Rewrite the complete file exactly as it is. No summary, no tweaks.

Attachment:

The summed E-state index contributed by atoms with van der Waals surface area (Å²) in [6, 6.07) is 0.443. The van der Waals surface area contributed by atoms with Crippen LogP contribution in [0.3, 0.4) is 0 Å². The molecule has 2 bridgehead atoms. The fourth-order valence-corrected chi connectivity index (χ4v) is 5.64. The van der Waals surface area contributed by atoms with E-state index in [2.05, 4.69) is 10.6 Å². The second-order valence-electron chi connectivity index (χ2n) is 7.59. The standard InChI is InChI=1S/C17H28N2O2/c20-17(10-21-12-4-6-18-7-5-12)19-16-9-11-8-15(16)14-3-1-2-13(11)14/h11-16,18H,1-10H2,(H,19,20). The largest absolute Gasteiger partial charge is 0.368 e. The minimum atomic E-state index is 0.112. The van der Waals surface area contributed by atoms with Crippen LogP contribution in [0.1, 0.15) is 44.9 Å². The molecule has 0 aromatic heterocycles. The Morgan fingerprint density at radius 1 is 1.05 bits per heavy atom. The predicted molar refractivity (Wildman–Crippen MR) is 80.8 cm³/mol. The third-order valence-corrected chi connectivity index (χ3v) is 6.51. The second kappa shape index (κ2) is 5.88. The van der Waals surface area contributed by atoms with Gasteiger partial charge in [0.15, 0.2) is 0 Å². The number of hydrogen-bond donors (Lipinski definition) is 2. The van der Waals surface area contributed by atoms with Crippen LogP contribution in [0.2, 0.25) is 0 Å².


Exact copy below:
The summed E-state index contributed by atoms with van der Waals surface area (Å²) in [6, 6.07) is 0.443. The van der Waals surface area contributed by atoms with Crippen LogP contribution in [0.3, 0.4) is 0 Å². The molecule has 2 bridgehead atoms. The fourth-order valence-corrected chi connectivity index (χ4v) is 5.64. The van der Waals surface area contributed by atoms with E-state index in [2.05, 4.69) is 10.6 Å². The second-order valence-electron chi connectivity index (χ2n) is 7.59. The standard InChI is InChI=1S/C17H28N2O2/c20-17(10-21-12-4-6-18-7-5-12)19-16-9-11-8-15(16)14-3-1-2-13(11)14/h11-16,18H,1-10H2,(H,19,20). The largest absolute Gasteiger partial charge is 0.368 e. The minimum atomic E-state index is 0.112. The van der Waals surface area contributed by atoms with Crippen LogP contribution in [0.1, 0.15) is 44.9 Å². The molecule has 0 aromatic heterocycles. The Morgan fingerprint density at radius 1 is 1.05 bits per heavy atom. The predicted molar refractivity (Wildman–Crippen MR) is 80.8 cm³/mol. The third-order valence-corrected chi connectivity index (χ3v) is 6.51. The second kappa shape index (κ2) is 5.88. The van der Waals surface area contributed by atoms with Gasteiger partial charge in [0.15, 0.2) is 0 Å². The number of hydrogen-bond donors (Lipinski definition) is 2. The van der Waals surface area contributed by atoms with Crippen LogP contribution in [0.2, 0.25) is 0 Å².